So, what kind of problems can we encounter when our faith is founded upon reason? I mean this post to deal with apologetics - i.e. rational arguments for the faith. In my experience an excessive reliance intellectual arguments can lead to theological problems, and even the loss of faith altogether.
In the early Church, one apologist was Justin Martyr. I believe that he was just a little too fond of philosophy. In some ways, this philosophy laid the foundation of the Arian heresy. St. Justin's ultimate error, in my opinion, was his claim that the Logos was emitted/begotten as an act of will by the Father. The Arian tendencies in this should be readily apparent--the Arians said that there was a time when the Son was not even though they also stated he "began" before time--though Justin's Logos Christology is not really Arian.
If we follow St. Justin's reasoning we can see he is reasoning like a Stoic, who had all kinds of logos theories. Basically, St. Justin does believe the Logos is eternal, but he was not always distinct. The stoics had an odd view of "logos". They believed in an imminent logos which did not become distinct until the thought goes out as a word. This is the intellectual framework Justin used for his apologetics - i.e. his attempt to argue with the intellectuals of his day for the truth of Christianity--which he considered the best philosophy. Basically, Justin postulated an imminent logos within God who became distinct when God, as an act of will, began to create. This is the "Logos Christology" which was ultimately abandoned by the Church. In my opinion, St. Justin's Logos Christology was a product of his intellectual environment and not Apostolic Doctrine.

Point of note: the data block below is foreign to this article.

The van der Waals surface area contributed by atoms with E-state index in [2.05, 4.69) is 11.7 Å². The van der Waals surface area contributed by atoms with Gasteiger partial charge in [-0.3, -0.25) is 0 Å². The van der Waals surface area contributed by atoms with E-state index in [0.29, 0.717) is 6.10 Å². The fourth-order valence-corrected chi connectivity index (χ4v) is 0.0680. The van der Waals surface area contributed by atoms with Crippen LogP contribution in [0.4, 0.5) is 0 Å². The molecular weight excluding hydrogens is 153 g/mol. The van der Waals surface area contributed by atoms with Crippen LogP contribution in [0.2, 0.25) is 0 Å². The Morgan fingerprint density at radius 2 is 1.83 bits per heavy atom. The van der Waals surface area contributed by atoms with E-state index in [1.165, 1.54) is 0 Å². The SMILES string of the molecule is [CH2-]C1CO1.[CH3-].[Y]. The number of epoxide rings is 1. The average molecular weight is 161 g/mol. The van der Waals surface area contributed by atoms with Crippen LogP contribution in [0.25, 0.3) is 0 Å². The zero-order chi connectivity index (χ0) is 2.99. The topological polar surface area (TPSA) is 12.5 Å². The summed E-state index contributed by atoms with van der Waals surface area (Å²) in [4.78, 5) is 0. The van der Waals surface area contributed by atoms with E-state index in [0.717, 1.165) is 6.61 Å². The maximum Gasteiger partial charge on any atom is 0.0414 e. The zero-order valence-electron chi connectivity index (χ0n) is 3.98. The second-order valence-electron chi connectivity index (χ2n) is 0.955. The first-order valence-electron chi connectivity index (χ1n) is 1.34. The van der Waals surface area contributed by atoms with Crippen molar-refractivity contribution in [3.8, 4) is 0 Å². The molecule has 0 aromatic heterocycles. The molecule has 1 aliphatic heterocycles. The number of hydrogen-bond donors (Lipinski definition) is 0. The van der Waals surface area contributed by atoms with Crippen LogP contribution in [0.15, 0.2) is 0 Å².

One of Justin's predecessors was Theophilus:
Theophilus to Autolycus II.X
For he that is created is also needy; but he that is uncreated stands in need of nothing. God, then, having His own Word internal within His own bowels, begat Him, emitting Him along with His own wisdom before all things. He had this Word as a helper in the things that were created by Him, and by Him He made all things.
The logos is not distinct when the logos is internal, the Logos is in the bowels of God. The Logos is not dynamic unless and until the Father emits the Logos along with wisdom and begins to create "all things".
Being dynamic and distinct is a key component of personhood in orthodox triadology, so this doctrine at least implies there was a time when the person of the Logos was not. Now, it is possible that Theolophilus didn't actually believe that the Logos is not a person, but by using the philosophical categories of Stoicism he claimed what I believe is a heretical doctrine of the Logos.
If we allow the Logos is eternal as Justin does, but attempt to describe what kind of eternality the Logos has, we can begin to see how Justin could maintain both an emitted Logos and an eternal Logos. When God began to create, he spoke--the Logos became distinct where before the Logos was not distinct. This is the temporal generation the Catholic Encyclopedia found "unfortunate"
It is, of course, to Christian revelation that Justin owes his concept of the distinct personality of the Word, His Divinity and Incarnation; but philosophic speculation is responsible for his unfortunate concepts of the temporal and voluntary generation of the Word, and for the subordinationism of Justin's theology. It must be recognized, moreover, that the latter ideas stand out more boldly in the "Apology" than in the "Dialogue."
Here St. Justin spells out this Stoic doctrine of the Logos. For the Stoics, the Logos of God was the Logos endiatheos until God speaks, when the Logos is the Logos Spermatikos.
For He can be called by all those names, since He ministers to the Father’s will, and since He was begotten of the Father by an act of will; just as we see happening among ourselves: for when we give out some word, we beget the word; yet not by abscission, so as to lessen the word. When we utter a thought, the utterance of it does not diminish the power of thought in us, though in one sense the thought has gone away from us. [which remains] in us, when we give it out: and just as we see also happening in the case of a fire, which is not lessened when it has kindled [another], but remains the same; and that which has been kindled by it likewise appears to exist by itself, not diminishing that from which it was kindled.